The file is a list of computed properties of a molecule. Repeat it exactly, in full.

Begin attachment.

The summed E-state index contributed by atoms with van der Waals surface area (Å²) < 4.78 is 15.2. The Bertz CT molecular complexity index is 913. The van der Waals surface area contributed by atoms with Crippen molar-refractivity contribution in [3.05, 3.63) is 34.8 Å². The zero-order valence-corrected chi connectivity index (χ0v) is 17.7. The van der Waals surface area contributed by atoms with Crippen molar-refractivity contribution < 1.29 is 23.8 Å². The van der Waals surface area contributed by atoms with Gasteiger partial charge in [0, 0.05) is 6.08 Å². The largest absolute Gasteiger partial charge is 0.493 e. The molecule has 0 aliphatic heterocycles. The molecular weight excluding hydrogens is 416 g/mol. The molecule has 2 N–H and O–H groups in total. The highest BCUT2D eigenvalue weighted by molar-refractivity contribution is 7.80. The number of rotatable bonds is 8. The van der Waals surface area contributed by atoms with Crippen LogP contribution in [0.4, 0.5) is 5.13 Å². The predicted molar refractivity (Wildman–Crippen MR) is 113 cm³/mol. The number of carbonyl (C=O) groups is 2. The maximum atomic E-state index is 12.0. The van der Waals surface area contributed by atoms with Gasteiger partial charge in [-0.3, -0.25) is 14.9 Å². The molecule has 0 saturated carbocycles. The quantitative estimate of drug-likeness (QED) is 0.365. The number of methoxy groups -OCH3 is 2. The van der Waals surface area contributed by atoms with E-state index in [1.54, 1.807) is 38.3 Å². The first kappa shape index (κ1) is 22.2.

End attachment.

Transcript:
The summed E-state index contributed by atoms with van der Waals surface area (Å²) < 4.78 is 15.2. The Bertz CT molecular complexity index is 913. The van der Waals surface area contributed by atoms with Crippen molar-refractivity contribution in [3.05, 3.63) is 34.8 Å². The zero-order valence-corrected chi connectivity index (χ0v) is 17.7. The van der Waals surface area contributed by atoms with Crippen molar-refractivity contribution < 1.29 is 23.8 Å². The van der Waals surface area contributed by atoms with Gasteiger partial charge in [0, 0.05) is 6.08 Å². The largest absolute Gasteiger partial charge is 0.493 e. The molecule has 0 aliphatic heterocycles. The molecular weight excluding hydrogens is 416 g/mol. The molecule has 2 N–H and O–H groups in total. The highest BCUT2D eigenvalue weighted by molar-refractivity contribution is 7.80. The number of rotatable bonds is 8. The van der Waals surface area contributed by atoms with Crippen LogP contribution in [0.4, 0.5) is 5.13 Å². The predicted molar refractivity (Wildman–Crippen MR) is 113 cm³/mol. The number of carbonyl (C=O) groups is 2. The maximum atomic E-state index is 12.0. The van der Waals surface area contributed by atoms with Gasteiger partial charge in [-0.3, -0.25) is 14.9 Å². The molecule has 0 saturated carbocycles. The quantitative estimate of drug-likeness (QED) is 0.365. The number of methoxy groups -OCH3 is 2. The van der Waals surface area contributed by atoms with E-state index in [1.54, 1.807) is 38.3 Å². The first kappa shape index (κ1) is 22.2.